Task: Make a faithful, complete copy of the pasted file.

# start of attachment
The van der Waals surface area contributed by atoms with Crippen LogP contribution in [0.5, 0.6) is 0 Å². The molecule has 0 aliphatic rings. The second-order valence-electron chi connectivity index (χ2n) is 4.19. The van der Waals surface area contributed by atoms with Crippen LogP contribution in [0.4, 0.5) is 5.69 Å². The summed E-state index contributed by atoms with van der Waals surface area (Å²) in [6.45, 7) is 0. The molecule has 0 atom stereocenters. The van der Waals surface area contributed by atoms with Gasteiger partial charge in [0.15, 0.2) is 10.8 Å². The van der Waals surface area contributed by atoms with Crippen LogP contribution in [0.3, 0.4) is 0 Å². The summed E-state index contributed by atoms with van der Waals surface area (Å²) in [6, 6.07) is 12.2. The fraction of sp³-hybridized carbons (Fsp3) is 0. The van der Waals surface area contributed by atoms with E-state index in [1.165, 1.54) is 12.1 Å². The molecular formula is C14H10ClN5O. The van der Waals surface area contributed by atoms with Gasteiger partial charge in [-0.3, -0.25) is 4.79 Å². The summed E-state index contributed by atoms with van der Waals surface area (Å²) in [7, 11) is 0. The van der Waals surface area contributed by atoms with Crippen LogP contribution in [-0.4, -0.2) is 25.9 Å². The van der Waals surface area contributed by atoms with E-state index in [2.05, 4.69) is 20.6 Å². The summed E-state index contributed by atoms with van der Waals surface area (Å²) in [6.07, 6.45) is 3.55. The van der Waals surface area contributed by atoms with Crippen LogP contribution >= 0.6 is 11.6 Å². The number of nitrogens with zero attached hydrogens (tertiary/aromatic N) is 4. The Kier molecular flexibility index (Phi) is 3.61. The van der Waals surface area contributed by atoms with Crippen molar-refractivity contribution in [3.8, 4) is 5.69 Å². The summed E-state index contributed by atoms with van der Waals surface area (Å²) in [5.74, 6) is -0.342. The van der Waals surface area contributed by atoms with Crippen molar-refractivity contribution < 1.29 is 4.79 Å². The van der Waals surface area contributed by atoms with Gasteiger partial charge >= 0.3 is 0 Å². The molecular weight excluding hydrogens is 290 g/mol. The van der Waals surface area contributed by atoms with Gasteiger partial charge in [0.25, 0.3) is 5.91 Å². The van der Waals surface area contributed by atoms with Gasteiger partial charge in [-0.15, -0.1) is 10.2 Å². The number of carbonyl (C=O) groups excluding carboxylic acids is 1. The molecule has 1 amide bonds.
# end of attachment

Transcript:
The van der Waals surface area contributed by atoms with Crippen LogP contribution in [0.5, 0.6) is 0 Å². The molecule has 0 aliphatic rings. The second-order valence-electron chi connectivity index (χ2n) is 4.19. The van der Waals surface area contributed by atoms with Crippen LogP contribution in [0.4, 0.5) is 5.69 Å². The summed E-state index contributed by atoms with van der Waals surface area (Å²) in [6.45, 7) is 0. The molecule has 0 atom stereocenters. The van der Waals surface area contributed by atoms with Gasteiger partial charge in [0.15, 0.2) is 10.8 Å². The van der Waals surface area contributed by atoms with Crippen LogP contribution in [0.3, 0.4) is 0 Å². The summed E-state index contributed by atoms with van der Waals surface area (Å²) in [6, 6.07) is 12.2. The fraction of sp³-hybridized carbons (Fsp3) is 0. The van der Waals surface area contributed by atoms with E-state index in [1.165, 1.54) is 12.1 Å². The molecular formula is C14H10ClN5O. The van der Waals surface area contributed by atoms with Gasteiger partial charge in [-0.3, -0.25) is 4.79 Å². The summed E-state index contributed by atoms with van der Waals surface area (Å²) in [7, 11) is 0. The van der Waals surface area contributed by atoms with Crippen LogP contribution in [-0.4, -0.2) is 25.9 Å². The van der Waals surface area contributed by atoms with E-state index in [2.05, 4.69) is 20.6 Å². The summed E-state index contributed by atoms with van der Waals surface area (Å²) in [6.07, 6.45) is 3.55. The van der Waals surface area contributed by atoms with Crippen LogP contribution >= 0.6 is 11.6 Å². The number of nitrogens with zero attached hydrogens (tertiary/aromatic N) is 4. The Kier molecular flexibility index (Phi) is 3.61. The van der Waals surface area contributed by atoms with Crippen molar-refractivity contribution in [3.8, 4) is 5.69 Å². The summed E-state index contributed by atoms with van der Waals surface area (Å²) in [5.74, 6) is -0.342. The van der Waals surface area contributed by atoms with Crippen molar-refractivity contribution < 1.29 is 4.79 Å². The van der Waals surface area contributed by atoms with Gasteiger partial charge >= 0.3 is 0 Å². The molecular weight excluding hydrogens is 290 g/mol. The van der Waals surface area contributed by atoms with Gasteiger partial charge in [0.25, 0.3) is 5.91 Å². The van der Waals surface area contributed by atoms with Gasteiger partial charge in [-0.15, -0.1) is 10.2 Å². The number of carbonyl (C=O) groups excluding carboxylic acids is 1. The molecule has 1 amide bonds.